In his last verse, Kutt steps away from roasting his peers and instead crafts a positive image of what a King can and should be. Independent; “your favorite label’s most wanted.” Dependable; Kutt “ate his way to the top” and his Black Gold “dynasty” is built on the bones of chewed up and spit out rappers the Chief has cut his way through. “Still hungry;” Kutt has arguably worn the crown in KC’s streets for years, but that won’t ever stop the King from proving his dominance again and again. It’s a different approach to hip-hop than what Kutt sees poisoning the industry, and it’s one that undeniably has paid off for the B.G.E. C.E.O.
From a production standpoint, this video is another huge step forward for Kutt. Every video release on his Black Gold imprint thus far has been crafted with intense attention to detail, with top tier cinematography and a sizeable investment on the label’s behalf to shoot and edit a product that could stand side by side against anything pushed by the majors. “King Kutt’s” visual treatment harkens back to the golden age as much as the track’s beat and aggressive rhymes do; this video would fit well in Pac’s catalogue, and convincingly asserts Calhoun into that lineage.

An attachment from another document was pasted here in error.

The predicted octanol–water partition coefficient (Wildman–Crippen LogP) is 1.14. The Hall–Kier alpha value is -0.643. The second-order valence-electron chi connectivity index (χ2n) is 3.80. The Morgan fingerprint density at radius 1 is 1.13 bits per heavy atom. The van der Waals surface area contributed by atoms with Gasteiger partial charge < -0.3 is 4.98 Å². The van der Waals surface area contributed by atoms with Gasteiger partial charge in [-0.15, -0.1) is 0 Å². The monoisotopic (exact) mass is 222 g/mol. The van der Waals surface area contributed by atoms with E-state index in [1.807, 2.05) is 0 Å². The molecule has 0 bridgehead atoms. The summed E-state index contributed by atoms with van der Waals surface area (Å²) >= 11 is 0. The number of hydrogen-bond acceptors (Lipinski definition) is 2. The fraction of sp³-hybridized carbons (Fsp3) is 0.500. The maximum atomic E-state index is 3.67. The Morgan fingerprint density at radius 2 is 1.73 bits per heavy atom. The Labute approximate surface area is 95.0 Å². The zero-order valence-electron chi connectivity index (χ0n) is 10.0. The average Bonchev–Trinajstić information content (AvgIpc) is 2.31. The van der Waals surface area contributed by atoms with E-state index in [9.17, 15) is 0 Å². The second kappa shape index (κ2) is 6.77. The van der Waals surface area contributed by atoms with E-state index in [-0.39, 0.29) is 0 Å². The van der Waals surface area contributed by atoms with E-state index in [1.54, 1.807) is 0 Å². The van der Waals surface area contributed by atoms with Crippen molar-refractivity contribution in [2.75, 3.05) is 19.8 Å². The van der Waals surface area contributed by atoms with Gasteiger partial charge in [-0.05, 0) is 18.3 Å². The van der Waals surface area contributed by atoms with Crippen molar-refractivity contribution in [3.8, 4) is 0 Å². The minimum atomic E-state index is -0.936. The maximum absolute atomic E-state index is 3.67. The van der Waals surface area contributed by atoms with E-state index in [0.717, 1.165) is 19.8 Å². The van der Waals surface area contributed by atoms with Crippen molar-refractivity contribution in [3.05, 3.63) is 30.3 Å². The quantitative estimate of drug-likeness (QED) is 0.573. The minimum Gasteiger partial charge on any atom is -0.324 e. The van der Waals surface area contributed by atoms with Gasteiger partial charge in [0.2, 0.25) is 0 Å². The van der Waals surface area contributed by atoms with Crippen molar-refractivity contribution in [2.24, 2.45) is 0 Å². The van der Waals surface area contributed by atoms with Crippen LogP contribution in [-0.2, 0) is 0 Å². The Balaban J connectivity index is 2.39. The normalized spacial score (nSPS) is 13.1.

From a musical point of view, this track is another stepping stone in Kutt’s evolution into an independent juggernaut. The beat’s golden era feel fits the themes perfectly, and was an expert choice by Calhoun and his team to make a claim to the throne. The rhymes come fast and hard, sticking to Kutt’s trademark straightforward and confrontational style while slipping in enough shadowed jabs to give the track plenty of replayability. And Kutt’s flow fits the track so seamlessly that listeners are transported back to the art form’s heyday, where Kings fought over the crown with every drop and pushed their art form as a result of that competitive drive.
“Ain’t gonna be no more kings,” Cole promised us. But with his queen beside him, Kutt shatters that prediction and steps to the throne, proving the streets are still his to reign over. When you look at his accomplishments over the past year, it’s hard to argue against the Chief’s worthiness to rule. Two headlining national tours, a label built from the ground up, a charting debut EP, a team hell-bent on creating a dynasty the independent way; these are the marks of true hip-hop royalty, and are all badges that King Kutt wears proudly as his B.G.E. brand continues to grow. The fact that the KC Chief is rapping at his absolute best and convincingly waving the standard of the golden age with each recent release is just icing on the cake. So now that you’ve heard the record, what the fuck you gonna do about it, hip-hop?